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Dancing About Architecture
because "....writing about music is like dancing about architecture." -- William S. Burroughs.                 September 2004

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First of all, Hank would like to invite you to leave some graffiti on his new "Scrawl on the Wall" site. We welcome your comments on just about anything, from the site to the books to the weather to the war in Iraq. 

Hope your Labor Day is restful.


Early reviews

From former Hit Parader editor Anne Leighton:

Hank has several books available currently including THE BRUCE SPRINGSTEEN SCRAPBOOK and THE BOB MARLEY READER. His most controversial is THE TURNING POINTS OF ROCK AND ROLL which lists the 20 major events that defined rock music.  Anne says, “This book is fun and educational, and probably the best thing for either making friends or enemies.  This well thought out book will actually help you have dialog with people...or they might beat you up.  So far I’ve talked with folks who’ve worked with two founding fathers of the music, and they want to know why THEY’RE not one of the 20 turning points of rock and roll according to Hank Bordowitz.” 

From Brian O'Neil of the Columbus Voice

Anyone can research and regurgitate facts and figures that tell the tale of any movements in popular culture.  What Bordowitz does is more than that.  In "Turning Points," he successfully ties events together and shows not only why those moments should be noted, but how things changed because of those cultural epiphanies.  "Turning Point" might become a turning point itself: the moment someone was able to discuss historical moments in rock history within context, with insight and with passion

From Stan Soocher, Rock History Professor, University of Colorado at Denver, Editor-in-Chief, Entertainment Law & Finance, and Author, "They Fought the Law: Rock Music Goes to Court":

In ' 20 Turning Points of Rock and Roll,' author Hank Bordowitz neatly encapsulates the touchstone developments of rock and roll into a compelling journey through the social upheavals that have shaped us into what we are today."

From record producer Vic Steffens:

A great read for a new music industry student who wants to know how it
evolved, or the experienced hand who needs help remembering how things got the way
they are..  Bordowitz deftly illuminates the key personalities that
orchestrated musics watershed events.





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Q Magazine



Every Little Thing Gonna Be Alright: The Bob Marley Reader. Da Capo. 2004. 352p. ed. by Hank Bordowitz. illus. index. ISBN 0-306-81340-8. pap. $17.95.

Bob Marley remains the most famous and influential reggae star, 23 years after his death. While he has been the subject of many traditional biographies, he hasn't inspired an anthology like this before. Bordowitz (Bad Moon Rising: The Unauthorized History of Creedence Clearwater Revival) collects essays by music critics published during Marley's life and after, as well as contributions from writers (Alice Walker) and political figures (former Jamaican Prime Minister Michael Manley). The articles cover Marley's early life, rise to stardom, impact on Jamaican and world music, death, wrangling over his estate, children, and Rastafarianism, concluding with articles about musicians with whom he played and who are carrying on the tradition. Generally well written and offering many viewpoints, this collection is a great read for casual readers and longtime fans. One caveat: the proofs were rife with typos, which one hopes will be fixed in the final book. Those looking for a straightforward biography should turn to Timothy White's Catch a Fire. For all collections where reggae or Bob Marley material is in demand.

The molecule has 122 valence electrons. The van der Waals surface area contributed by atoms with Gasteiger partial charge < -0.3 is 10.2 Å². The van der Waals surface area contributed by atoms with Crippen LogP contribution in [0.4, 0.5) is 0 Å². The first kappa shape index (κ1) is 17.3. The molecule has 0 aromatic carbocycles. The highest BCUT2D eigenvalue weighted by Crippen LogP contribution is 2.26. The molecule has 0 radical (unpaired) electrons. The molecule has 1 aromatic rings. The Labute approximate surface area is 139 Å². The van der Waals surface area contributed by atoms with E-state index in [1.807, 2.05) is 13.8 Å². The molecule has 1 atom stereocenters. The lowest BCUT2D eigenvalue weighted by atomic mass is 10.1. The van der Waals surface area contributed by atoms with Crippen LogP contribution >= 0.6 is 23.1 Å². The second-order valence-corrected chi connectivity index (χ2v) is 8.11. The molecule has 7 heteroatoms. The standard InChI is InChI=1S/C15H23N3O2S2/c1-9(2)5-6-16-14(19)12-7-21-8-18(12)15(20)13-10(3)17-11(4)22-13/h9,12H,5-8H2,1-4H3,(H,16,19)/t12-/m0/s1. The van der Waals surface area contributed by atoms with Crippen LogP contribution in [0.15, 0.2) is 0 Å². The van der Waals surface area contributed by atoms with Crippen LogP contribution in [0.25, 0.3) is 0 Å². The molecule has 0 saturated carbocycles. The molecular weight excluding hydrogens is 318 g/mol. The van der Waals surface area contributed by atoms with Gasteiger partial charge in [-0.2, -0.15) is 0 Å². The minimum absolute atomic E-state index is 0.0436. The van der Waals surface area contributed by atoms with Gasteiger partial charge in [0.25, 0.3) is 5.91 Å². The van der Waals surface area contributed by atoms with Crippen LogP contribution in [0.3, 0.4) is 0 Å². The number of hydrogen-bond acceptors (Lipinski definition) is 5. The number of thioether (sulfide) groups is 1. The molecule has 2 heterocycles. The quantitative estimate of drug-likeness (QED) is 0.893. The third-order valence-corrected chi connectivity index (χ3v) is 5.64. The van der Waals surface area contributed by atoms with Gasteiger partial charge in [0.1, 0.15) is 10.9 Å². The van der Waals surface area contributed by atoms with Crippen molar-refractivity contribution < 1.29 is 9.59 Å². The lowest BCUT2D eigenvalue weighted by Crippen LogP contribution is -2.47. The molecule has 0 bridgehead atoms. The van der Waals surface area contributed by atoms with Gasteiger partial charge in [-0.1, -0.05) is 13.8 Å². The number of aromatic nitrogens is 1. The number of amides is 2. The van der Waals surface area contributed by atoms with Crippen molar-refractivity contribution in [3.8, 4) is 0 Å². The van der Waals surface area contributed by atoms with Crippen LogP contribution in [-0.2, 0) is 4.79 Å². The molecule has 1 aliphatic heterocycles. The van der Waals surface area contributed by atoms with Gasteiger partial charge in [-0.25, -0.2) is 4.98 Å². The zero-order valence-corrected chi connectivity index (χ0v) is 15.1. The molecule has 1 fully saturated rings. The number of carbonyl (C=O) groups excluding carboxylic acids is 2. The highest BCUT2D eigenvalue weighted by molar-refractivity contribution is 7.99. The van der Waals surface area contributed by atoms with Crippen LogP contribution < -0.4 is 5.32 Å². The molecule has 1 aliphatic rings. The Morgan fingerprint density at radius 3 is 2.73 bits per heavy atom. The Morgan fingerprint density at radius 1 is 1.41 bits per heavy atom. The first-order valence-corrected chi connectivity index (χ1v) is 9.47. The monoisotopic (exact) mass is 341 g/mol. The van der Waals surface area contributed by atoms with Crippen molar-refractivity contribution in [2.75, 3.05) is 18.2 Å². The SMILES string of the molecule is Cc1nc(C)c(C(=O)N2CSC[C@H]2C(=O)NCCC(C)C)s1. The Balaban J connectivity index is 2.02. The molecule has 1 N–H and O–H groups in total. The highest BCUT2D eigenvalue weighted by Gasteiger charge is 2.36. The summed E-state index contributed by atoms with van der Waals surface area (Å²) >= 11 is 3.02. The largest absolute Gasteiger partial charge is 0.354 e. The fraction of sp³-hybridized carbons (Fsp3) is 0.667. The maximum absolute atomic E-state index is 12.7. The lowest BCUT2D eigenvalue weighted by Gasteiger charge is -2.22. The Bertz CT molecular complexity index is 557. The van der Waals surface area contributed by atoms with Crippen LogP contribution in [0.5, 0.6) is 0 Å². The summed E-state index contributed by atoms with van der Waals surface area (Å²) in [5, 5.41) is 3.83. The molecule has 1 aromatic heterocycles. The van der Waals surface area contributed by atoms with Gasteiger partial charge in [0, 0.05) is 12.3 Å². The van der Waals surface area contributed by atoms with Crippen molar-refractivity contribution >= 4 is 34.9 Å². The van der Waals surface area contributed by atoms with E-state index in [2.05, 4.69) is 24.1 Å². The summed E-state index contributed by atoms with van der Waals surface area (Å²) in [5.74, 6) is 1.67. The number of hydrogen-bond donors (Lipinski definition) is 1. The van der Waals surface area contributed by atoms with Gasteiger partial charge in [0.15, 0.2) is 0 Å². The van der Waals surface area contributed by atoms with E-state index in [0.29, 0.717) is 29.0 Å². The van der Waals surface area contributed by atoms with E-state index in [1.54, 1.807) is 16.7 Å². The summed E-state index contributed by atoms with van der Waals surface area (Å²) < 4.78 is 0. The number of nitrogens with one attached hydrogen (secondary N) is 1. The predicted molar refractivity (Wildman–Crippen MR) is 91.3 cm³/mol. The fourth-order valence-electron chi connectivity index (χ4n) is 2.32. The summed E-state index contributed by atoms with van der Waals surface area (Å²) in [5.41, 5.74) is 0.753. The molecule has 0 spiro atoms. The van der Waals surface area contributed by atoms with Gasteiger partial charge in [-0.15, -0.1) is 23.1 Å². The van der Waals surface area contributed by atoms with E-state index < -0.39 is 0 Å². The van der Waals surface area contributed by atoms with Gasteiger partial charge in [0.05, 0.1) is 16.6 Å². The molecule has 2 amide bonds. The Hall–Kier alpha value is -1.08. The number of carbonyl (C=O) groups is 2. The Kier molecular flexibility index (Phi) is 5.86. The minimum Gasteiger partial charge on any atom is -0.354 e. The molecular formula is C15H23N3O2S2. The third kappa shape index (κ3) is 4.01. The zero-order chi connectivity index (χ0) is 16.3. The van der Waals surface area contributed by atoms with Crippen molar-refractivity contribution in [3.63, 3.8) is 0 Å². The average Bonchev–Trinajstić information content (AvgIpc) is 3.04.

- Bill Walker, Stockton-San Joaquin Cty. P.L., CA


The City Paper

By Ron Wynn
August 13, 2004
Every Little Thing Gonna Be Alright: The Bob Marley Reader (Da Capo) edited by Hank Bordowitz compiles an array of essays, reviews, features and analytical pieces about Marley in a manner that's often illuminating, occasionally exasperating, but never dull or boring. Some pieces are more about travel or politics, others focus on his music, but each one has an interesting, provocative angle. The only problem with this type of volume is the degree of factual material that gets repeated in almost every piece, as well as the occasional exaggeration or debatable allegation that gets presented as though it were just as valid as documented evidence. For instance, there is little question that Marley was the most important international musician of the 20th century, influencing and impacting people in numerous countries around the world. Roger Steffens makes a very convincing argument that Marley was the single greatest musical artist of the 20th century period, a notion that I don't fully share, but do find compelling. The book contains so many excellent articles it is difficult to cite individual ones, but Timothy White's interview with Chris Blackwell, Robert Palmer's assessment of Marley after his death and Isaac Ferguson's account of attending the funeral are three particular favorites.


The best news is, the book is already going into a second printing.


Hank is quoted in his role as music business guru in an article by Dancing Partner Davie Menconi.  The piece is from  the Charlotte News Observer:


The day after Labor Day (or, more correctly, the evening after labor day) Hank starts teaching his first course at Ramapo State College, in the thriving metropolis of Mahwah New Jersey.  Be forewarned, all of Hank's local music business dancing partners -- you may be asked to guest lecture as soon as Hank has a chance to scope out the class's needs.


Well, that's it for this month.  Thanks for dancing along!

© 2004 Bordowitz Media Werx